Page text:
Vegetable Tajine

Posted · 3 Comments

Stews are one of the finest features of North African cooking. There, this exotic and fragrant dish is cooked to perfection in a cone-shaped ceramic pot called a tajine. Saffron gives it a uniquely Moroccan taste. Vegetable tajines can be served with bread or on a bed of couscous.

5.0 from 1 reviews
Vegetable Tajine
Recipe type: Main Dish, Stew
Cuisine: Moroccan, North African
Prep time: 
Cook time: 
Total time: 
Serves: 4 to 6
 
Ingredients
  • 1½ cups chopped onions
  • 3 garlic cloves, pressed
  • ⅓ cup olive oil
  • I teaspoon dried thyme
  • 3 cups cubed potatoes
  • 1 cup chopped green beans
  • 1 red bell pepper, chopped
  • 2 cups cubed fresh tomatoes
  • 3 cups vegetable stock
  • 13-ounce can artichoke hearts, drained and halved (reserve the brine)
  • ½ cup pitted black olives, halved
  • pinch of saffron
  • ¼ cup fresh lemon juice
  • ¼ cup chopped fresh parsley
  • salt and ground black pepper to taste
  • toasted, chopped almonds
Instructions
  1. Sauté the onions and garlic in the olive oil until the onions are translucent.
  2. Add the thyme, potatoes, green beans, bell pepper, and tomatoes and cook on medium-high heat for 3 minutes, stirring occasionally.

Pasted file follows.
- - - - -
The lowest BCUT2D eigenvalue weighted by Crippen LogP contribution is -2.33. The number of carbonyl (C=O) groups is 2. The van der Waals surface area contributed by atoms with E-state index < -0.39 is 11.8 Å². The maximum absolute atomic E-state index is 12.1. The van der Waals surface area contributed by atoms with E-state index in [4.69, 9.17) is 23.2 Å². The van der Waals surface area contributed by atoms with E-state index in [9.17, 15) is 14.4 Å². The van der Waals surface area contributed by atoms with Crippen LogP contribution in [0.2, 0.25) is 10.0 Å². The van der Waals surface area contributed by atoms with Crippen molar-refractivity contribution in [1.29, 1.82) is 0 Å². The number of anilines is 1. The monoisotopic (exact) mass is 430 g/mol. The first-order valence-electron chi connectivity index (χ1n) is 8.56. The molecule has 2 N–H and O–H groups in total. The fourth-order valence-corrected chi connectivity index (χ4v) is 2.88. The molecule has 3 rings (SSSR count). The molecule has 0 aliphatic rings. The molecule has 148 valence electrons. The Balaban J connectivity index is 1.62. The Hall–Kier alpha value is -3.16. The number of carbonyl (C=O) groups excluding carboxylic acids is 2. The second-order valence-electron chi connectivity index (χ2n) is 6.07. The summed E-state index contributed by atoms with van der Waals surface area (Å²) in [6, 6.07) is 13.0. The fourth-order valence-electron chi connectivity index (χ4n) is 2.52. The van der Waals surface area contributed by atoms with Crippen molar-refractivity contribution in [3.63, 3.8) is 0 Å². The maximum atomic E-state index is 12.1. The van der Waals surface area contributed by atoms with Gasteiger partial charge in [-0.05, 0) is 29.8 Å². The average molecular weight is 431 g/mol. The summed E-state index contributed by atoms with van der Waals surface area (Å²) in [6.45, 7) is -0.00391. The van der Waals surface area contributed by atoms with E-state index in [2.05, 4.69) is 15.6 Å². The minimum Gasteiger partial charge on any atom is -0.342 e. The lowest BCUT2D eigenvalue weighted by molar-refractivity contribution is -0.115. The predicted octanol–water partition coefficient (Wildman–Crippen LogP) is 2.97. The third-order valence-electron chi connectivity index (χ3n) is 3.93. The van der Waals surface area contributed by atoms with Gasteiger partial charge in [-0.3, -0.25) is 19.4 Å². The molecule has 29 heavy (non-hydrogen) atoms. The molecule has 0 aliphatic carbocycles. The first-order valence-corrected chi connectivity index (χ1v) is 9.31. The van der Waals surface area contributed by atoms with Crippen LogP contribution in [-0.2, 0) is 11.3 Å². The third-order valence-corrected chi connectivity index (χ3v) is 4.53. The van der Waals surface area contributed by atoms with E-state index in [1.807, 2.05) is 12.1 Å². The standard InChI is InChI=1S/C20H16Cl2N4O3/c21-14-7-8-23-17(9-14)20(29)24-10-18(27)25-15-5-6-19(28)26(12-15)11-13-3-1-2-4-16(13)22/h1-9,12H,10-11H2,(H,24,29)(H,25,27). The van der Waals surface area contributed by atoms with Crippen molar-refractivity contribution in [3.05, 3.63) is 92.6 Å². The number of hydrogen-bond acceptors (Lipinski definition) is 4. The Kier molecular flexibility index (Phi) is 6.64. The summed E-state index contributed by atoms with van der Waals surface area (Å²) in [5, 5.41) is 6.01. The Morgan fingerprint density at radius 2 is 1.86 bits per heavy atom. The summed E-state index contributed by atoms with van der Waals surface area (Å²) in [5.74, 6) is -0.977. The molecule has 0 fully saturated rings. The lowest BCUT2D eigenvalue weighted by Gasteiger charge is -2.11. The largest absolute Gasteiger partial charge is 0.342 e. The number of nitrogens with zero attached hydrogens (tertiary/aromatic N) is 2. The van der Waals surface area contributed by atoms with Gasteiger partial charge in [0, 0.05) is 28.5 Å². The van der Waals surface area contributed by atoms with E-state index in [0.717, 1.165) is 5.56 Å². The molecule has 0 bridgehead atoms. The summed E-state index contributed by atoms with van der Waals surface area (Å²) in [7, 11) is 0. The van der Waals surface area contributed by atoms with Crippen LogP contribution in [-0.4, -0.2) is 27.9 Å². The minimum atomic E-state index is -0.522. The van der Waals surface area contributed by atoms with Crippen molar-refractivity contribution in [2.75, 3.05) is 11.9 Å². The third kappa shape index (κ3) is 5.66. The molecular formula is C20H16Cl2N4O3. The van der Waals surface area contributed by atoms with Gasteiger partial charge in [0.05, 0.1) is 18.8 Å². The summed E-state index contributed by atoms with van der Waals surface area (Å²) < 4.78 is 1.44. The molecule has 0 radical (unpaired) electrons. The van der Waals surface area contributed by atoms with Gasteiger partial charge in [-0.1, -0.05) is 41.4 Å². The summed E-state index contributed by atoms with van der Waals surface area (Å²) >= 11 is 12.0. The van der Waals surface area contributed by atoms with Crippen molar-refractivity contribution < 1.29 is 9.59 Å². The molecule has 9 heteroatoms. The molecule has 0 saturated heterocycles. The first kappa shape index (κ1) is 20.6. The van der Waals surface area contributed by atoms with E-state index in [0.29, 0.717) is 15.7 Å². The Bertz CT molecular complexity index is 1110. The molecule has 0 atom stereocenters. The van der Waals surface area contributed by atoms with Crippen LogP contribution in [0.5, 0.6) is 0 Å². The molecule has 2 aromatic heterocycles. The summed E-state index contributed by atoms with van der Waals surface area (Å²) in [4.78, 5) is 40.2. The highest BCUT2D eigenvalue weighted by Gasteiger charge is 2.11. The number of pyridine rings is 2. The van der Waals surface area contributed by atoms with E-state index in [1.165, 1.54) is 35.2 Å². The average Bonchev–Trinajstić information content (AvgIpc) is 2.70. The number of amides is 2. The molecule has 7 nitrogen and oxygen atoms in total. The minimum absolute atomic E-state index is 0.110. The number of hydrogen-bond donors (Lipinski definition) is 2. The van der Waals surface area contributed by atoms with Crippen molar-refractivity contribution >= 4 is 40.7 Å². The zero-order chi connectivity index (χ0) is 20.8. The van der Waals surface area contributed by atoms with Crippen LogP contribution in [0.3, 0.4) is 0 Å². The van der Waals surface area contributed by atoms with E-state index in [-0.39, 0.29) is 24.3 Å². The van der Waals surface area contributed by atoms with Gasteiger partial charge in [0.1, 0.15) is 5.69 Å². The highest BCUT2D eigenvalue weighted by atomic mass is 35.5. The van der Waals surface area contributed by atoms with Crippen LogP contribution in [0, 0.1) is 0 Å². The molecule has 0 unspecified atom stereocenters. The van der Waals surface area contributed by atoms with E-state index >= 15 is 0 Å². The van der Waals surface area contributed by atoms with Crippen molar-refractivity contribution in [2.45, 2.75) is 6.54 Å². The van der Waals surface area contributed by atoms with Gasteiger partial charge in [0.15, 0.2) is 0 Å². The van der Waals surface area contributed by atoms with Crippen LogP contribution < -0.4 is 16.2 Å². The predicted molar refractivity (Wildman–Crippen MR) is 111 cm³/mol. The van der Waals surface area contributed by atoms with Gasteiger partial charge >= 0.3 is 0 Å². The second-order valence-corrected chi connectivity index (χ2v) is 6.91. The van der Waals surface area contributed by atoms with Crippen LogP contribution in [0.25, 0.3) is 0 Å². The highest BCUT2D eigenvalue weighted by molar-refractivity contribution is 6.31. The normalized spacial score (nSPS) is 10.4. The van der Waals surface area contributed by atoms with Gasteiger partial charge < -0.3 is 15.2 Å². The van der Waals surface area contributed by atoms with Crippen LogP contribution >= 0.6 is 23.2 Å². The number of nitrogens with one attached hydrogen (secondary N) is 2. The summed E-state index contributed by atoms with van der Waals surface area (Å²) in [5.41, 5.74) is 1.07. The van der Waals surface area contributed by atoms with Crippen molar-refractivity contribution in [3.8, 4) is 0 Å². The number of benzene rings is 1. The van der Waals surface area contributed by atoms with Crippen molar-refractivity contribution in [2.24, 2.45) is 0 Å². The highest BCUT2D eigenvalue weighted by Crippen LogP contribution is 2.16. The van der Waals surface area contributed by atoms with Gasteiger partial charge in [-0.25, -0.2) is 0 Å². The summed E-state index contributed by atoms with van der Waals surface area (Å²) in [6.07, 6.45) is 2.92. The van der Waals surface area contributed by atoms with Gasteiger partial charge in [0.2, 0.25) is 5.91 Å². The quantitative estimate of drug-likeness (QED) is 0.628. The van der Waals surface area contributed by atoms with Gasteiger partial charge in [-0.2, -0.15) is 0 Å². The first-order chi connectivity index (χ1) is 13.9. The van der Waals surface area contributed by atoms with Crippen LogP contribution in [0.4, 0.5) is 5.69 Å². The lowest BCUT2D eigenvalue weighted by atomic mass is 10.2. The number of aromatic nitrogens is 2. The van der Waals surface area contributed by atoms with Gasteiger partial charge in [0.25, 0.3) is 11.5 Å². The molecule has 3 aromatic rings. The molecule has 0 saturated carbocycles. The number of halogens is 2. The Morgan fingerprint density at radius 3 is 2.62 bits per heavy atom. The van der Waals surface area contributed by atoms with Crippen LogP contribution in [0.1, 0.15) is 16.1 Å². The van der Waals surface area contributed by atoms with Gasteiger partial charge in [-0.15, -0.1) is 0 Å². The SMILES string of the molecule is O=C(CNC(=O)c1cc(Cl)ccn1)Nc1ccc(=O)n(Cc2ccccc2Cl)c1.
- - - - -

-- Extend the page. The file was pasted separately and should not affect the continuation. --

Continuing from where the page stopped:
3. Add the vegetable stock and the brine from the artichokes and simmer, covered, until the vegetables are tender, about 20 minutes.
  4. Stir in the halved artichoke hearts, the black olives, and a pinch of saffron.
  5. Continue to simmer gently for another 5 to 10 minutes.
  6. Add the lemon juice, parsley, and salt and pepper to taste.
  7. Serve with bread or on couscous and top with chopped almonds.
3 Responses to "Vegetable Tajine"
  1. Whtiney says:

    Is there any adjustment that would need to be made to this recipe in order to cook it in the ceramic tagine dish?

    • laura says:

      Hi Whitney,
      I’m checking with Lisa Wichman and Fouad Makki who developed this wonderful stew. Stay tuned.

  2. Robert says:

    This stew looks really pretty and colorful in a bowl and it’s delicious, especially served hot on a bed of couscous with sliced toasted almonds on top. I like to slice raw almonds two or three times lengthwise, with the almonds lying flat, toast them in the oven, and then top the stew with them. I think I got that from a similar recipe in the Sundays at Moosewood Restaurant book.

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